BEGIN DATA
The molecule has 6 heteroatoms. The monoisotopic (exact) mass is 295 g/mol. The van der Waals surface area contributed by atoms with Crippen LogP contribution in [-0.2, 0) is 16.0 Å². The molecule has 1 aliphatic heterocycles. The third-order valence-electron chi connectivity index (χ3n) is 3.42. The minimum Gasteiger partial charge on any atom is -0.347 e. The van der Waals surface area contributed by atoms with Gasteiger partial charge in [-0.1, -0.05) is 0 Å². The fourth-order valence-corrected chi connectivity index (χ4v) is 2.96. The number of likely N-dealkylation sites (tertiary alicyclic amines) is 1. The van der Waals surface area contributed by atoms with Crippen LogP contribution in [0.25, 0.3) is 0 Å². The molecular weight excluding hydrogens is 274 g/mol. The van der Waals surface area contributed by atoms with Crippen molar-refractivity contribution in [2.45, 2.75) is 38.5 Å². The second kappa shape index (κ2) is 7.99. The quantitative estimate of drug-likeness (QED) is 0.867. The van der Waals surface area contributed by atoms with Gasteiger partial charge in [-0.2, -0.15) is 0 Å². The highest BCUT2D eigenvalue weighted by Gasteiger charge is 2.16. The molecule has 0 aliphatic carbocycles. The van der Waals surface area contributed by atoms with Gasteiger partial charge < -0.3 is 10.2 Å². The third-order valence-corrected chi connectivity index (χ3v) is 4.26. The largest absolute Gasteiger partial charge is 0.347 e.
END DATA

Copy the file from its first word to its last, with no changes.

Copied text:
The molecule has 6 heteroatoms. The monoisotopic (exact) mass is 295 g/mol. The van der Waals surface area contributed by atoms with Crippen LogP contribution in [-0.2, 0) is 16.0 Å². The molecule has 1 aliphatic heterocycles. The third-order valence-electron chi connectivity index (χ3n) is 3.42. The minimum Gasteiger partial charge on any atom is -0.347 e. The van der Waals surface area contributed by atoms with Gasteiger partial charge in [-0.1, -0.05) is 0 Å². The fourth-order valence-corrected chi connectivity index (χ4v) is 2.96. The number of likely N-dealkylation sites (tertiary alicyclic amines) is 1. The van der Waals surface area contributed by atoms with Crippen LogP contribution in [0.25, 0.3) is 0 Å². The molecular weight excluding hydrogens is 274 g/mol. The van der Waals surface area contributed by atoms with Crippen molar-refractivity contribution in [2.45, 2.75) is 38.5 Å². The second kappa shape index (κ2) is 7.99. The quantitative estimate of drug-likeness (QED) is 0.867. The van der Waals surface area contributed by atoms with Gasteiger partial charge in [-0.2, -0.15) is 0 Å². The highest BCUT2D eigenvalue weighted by Gasteiger charge is 2.16. The molecule has 0 aliphatic carbocycles. The van der Waals surface area contributed by atoms with Gasteiger partial charge < -0.3 is 10.2 Å². The third-order valence-corrected chi connectivity index (χ3v) is 4.26. The largest absolute Gasteiger partial charge is 0.347 e.